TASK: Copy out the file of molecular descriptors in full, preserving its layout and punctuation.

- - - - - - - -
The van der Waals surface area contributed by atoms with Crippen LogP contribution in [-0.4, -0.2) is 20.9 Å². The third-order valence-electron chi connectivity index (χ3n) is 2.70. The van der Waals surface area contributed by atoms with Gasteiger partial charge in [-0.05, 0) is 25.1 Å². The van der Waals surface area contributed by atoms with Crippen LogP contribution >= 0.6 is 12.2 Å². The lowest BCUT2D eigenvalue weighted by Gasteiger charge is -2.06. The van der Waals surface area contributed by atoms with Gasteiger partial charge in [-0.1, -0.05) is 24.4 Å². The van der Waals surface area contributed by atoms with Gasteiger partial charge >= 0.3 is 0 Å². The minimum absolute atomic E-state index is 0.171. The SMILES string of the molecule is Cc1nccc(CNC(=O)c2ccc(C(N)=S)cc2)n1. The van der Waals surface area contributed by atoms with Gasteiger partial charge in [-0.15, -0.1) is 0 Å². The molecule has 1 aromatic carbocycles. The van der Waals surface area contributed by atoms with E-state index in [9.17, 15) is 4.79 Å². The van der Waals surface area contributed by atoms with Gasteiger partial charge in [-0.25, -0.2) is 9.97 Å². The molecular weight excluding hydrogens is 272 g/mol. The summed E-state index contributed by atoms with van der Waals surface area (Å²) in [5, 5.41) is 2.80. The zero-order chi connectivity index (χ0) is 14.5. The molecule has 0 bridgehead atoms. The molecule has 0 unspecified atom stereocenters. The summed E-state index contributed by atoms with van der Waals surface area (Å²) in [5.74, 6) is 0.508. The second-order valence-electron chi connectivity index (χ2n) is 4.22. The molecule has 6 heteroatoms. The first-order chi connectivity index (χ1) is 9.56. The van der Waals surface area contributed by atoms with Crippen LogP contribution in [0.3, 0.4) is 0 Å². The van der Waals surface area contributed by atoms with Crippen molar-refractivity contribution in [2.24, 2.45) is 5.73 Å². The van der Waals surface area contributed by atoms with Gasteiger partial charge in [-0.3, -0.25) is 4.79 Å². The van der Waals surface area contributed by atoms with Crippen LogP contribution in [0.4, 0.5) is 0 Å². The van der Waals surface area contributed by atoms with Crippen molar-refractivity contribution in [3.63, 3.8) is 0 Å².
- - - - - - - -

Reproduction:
The van der Waals surface area contributed by atoms with Crippen LogP contribution in [-0.4, -0.2) is 20.9 Å². The third-order valence-electron chi connectivity index (χ3n) is 2.70. The van der Waals surface area contributed by atoms with Gasteiger partial charge in [-0.05, 0) is 25.1 Å². The van der Waals surface area contributed by atoms with Crippen LogP contribution >= 0.6 is 12.2 Å². The lowest BCUT2D eigenvalue weighted by Gasteiger charge is -2.06. The van der Waals surface area contributed by atoms with Gasteiger partial charge in [-0.1, -0.05) is 24.4 Å². The van der Waals surface area contributed by atoms with Gasteiger partial charge >= 0.3 is 0 Å². The minimum absolute atomic E-state index is 0.171. The SMILES string of the molecule is Cc1nccc(CNC(=O)c2ccc(C(N)=S)cc2)n1. The van der Waals surface area contributed by atoms with Gasteiger partial charge in [-0.15, -0.1) is 0 Å². The molecule has 1 aromatic carbocycles. The van der Waals surface area contributed by atoms with E-state index in [9.17, 15) is 4.79 Å². The van der Waals surface area contributed by atoms with Gasteiger partial charge in [-0.25, -0.2) is 9.97 Å². The molecular weight excluding hydrogens is 272 g/mol. The summed E-state index contributed by atoms with van der Waals surface area (Å²) in [5, 5.41) is 2.80. The zero-order chi connectivity index (χ0) is 14.5. The molecule has 0 bridgehead atoms. The molecule has 0 unspecified atom stereocenters. The summed E-state index contributed by atoms with van der Waals surface area (Å²) in [5.74, 6) is 0.508. The second-order valence-electron chi connectivity index (χ2n) is 4.22. The molecule has 6 heteroatoms. The first-order chi connectivity index (χ1) is 9.56. The van der Waals surface area contributed by atoms with Crippen LogP contribution in [0.3, 0.4) is 0 Å². The van der Waals surface area contributed by atoms with Crippen molar-refractivity contribution in [2.24, 2.45) is 5.73 Å². The van der Waals surface area contributed by atoms with Gasteiger partial charge in [-0.3, -0.25) is 4.79 Å². The van der Waals surface area contributed by atoms with Crippen LogP contribution in [0.4, 0.5) is 0 Å². The van der Waals surface area contributed by atoms with Crippen molar-refractivity contribution in [3.63, 3.8) is 0 Å².